Appropriations and PRC Funding Update

Posted by Reeve Foundation Staff in Daily Dose on November 23, 2021 # Advocacy and Policy

The US Capitol The appropriation of federal tax dollars is the most important task the United States Congress undertakes each year, and each year the process is not without its surprises.

For example, over three straight years, President Trump’s budget request called for the elimination of funding for the National Paralysis Resource Center (NPRC), which the Reeve Foundation has operated for nearly 20 years. Thankfully, through the dedicated advocacy of the paralysis and spinal cord injury communities, not only did President Trump restore a call for full NPRC funding in his last year’s budget request, but as a community, we successfully urged Congress to include that funding in the House bill, and ultimately Congress passed a spending bill with $9.7 million for the NPRC.

This year’s developments, however, are much more welcomed.

The Senate Appropriations Subcommittee with jurisdiction over the NPRC has included an additional $1 million for the NPRC in their draft bill. This would allow the NPRC to expand its services and reach more communities across the country. This could be a huge win for the paralysis community.

So how did this happen? First, here is some background on this issue.

In early spring, Representatives Jim Langevin (D-RI) and Brian Fitzpatrick (R-PA) circulated a “dear colleague” letter to other members of the House of Representatives urging them to support level funding for the NPRC at $9.7m for FY’22. That letter received signatures from a bipartisan group of 18 Representatives from districts all over the country.

In July, the House Appropriations Subcommittee on Labor, Health and Human Services completed their FY’ 22 appropriations bills, which included the level funding of $9.7 million for which we advocated. The full House of Representatives passed that bill later that month.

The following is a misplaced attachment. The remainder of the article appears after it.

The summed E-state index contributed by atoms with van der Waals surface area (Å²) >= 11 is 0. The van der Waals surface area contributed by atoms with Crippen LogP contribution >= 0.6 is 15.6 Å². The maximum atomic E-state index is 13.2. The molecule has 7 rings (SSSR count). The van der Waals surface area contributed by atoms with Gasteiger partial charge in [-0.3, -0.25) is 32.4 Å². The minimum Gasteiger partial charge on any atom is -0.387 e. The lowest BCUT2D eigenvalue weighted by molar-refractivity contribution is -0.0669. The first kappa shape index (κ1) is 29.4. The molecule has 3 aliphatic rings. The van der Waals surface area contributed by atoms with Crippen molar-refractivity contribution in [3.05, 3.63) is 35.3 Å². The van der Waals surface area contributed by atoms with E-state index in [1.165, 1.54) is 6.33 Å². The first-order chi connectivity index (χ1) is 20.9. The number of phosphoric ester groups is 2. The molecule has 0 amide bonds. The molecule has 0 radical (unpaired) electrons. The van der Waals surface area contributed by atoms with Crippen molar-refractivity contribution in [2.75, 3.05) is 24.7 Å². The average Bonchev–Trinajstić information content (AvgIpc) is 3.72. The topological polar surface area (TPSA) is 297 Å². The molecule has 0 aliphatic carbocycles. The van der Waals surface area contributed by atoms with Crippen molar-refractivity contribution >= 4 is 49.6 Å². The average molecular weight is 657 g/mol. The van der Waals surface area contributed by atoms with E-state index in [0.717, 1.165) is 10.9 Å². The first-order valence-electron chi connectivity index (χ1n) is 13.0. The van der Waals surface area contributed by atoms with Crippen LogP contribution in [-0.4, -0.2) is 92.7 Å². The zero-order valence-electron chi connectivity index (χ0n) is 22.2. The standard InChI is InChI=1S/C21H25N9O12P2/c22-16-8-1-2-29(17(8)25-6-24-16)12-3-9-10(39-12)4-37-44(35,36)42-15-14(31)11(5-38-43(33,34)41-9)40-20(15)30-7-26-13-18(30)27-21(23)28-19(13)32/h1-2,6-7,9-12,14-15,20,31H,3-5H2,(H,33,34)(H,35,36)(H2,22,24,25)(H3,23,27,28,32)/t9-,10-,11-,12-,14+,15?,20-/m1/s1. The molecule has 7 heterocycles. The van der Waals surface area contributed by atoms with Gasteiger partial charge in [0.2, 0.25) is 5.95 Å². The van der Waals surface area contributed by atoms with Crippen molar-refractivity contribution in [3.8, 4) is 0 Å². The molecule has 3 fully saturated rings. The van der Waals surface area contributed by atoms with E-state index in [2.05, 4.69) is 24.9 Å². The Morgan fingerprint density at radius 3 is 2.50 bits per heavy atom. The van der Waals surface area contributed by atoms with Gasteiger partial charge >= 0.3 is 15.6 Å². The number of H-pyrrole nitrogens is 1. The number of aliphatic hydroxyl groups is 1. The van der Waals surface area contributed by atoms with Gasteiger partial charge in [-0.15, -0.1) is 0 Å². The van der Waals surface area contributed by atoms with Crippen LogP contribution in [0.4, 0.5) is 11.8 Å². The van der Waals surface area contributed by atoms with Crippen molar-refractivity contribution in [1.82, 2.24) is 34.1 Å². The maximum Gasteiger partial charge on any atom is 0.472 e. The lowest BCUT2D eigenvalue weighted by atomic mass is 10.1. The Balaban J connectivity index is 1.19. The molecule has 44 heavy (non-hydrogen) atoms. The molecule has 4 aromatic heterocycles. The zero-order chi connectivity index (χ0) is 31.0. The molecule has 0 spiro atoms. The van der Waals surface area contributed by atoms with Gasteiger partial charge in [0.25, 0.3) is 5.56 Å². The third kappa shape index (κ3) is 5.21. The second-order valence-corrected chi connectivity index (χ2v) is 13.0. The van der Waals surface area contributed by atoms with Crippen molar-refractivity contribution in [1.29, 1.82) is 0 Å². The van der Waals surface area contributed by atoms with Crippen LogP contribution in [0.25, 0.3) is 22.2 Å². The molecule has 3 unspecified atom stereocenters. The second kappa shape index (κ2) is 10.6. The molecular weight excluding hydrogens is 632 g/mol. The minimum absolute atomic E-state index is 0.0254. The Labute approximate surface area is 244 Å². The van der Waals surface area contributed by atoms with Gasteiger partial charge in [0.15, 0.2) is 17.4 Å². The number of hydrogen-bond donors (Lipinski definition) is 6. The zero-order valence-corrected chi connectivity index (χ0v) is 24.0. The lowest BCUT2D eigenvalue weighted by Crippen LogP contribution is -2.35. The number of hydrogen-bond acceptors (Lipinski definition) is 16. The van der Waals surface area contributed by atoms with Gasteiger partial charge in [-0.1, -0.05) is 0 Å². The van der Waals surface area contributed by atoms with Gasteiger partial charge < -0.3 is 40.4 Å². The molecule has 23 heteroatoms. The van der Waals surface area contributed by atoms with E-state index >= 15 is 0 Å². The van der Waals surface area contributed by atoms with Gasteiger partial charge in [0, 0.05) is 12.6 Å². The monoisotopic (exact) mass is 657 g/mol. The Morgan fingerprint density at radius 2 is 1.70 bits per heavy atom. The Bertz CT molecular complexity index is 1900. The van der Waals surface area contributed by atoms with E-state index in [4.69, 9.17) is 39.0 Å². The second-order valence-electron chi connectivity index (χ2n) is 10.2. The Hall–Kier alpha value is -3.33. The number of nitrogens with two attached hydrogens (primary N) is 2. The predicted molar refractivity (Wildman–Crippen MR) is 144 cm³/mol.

Then in September, the Administration for Community Living (ACL) sent an evaluation report to Congress on the effectiveness of a state-run pilot program versus the work of the NPRC. The report showed that the national NPRC was more effective at serving the needs of the paralysis and spinal cord injury communities.

ACL’s evaluation report was influential in helping the Senate appropriators decide on how to proceed. They released their own draft language for Labor HHS appropriations on October 18, and we were thrilled to learn they’ve decided to redirect the $1 million dollars previously used for the state pilots to the National Paralysis Resource Center.

Again, this is big news. But it is important to remember the process is not over yet.

Congress is currently funding the government under a “continuing resolution” or “CR” (funding at previous year’s levels) through December 3. At that point, there are four possible paths forward:

  • the House and Senate can reconcile the differences in their separate appropriations bills through a conferencing committee and come to a resolution on a final, omnibus spending bill for FY22;
  • Congress could pass another short-term CR for a matter of weeks or months;
  • Congress could pass a year-long CR setting final levels for this year at last year’s levels;
  • Congress could come to no resolution or agreement, resulting in a government shutdown.

We are monitoring the situation closely and will report any significant developments to advocates. In the meantime, we are grateful Congress continues to support the work of the NPRC and is advocating for the inclusion of the Senate language in any final legislation.

The National Paralysis Resource Center website is supported by the Administration for Community Living (ACL), U.S. Department of Health and Human Services (HHS) as part of a financial assistance award totaling $8,700,000 with 100 percent funding by ACL/HHS. The contents are those of the author(s) and do not necessarily represent the official views of, nor an endorsement, by ACL/HHS, or the U.S. Government.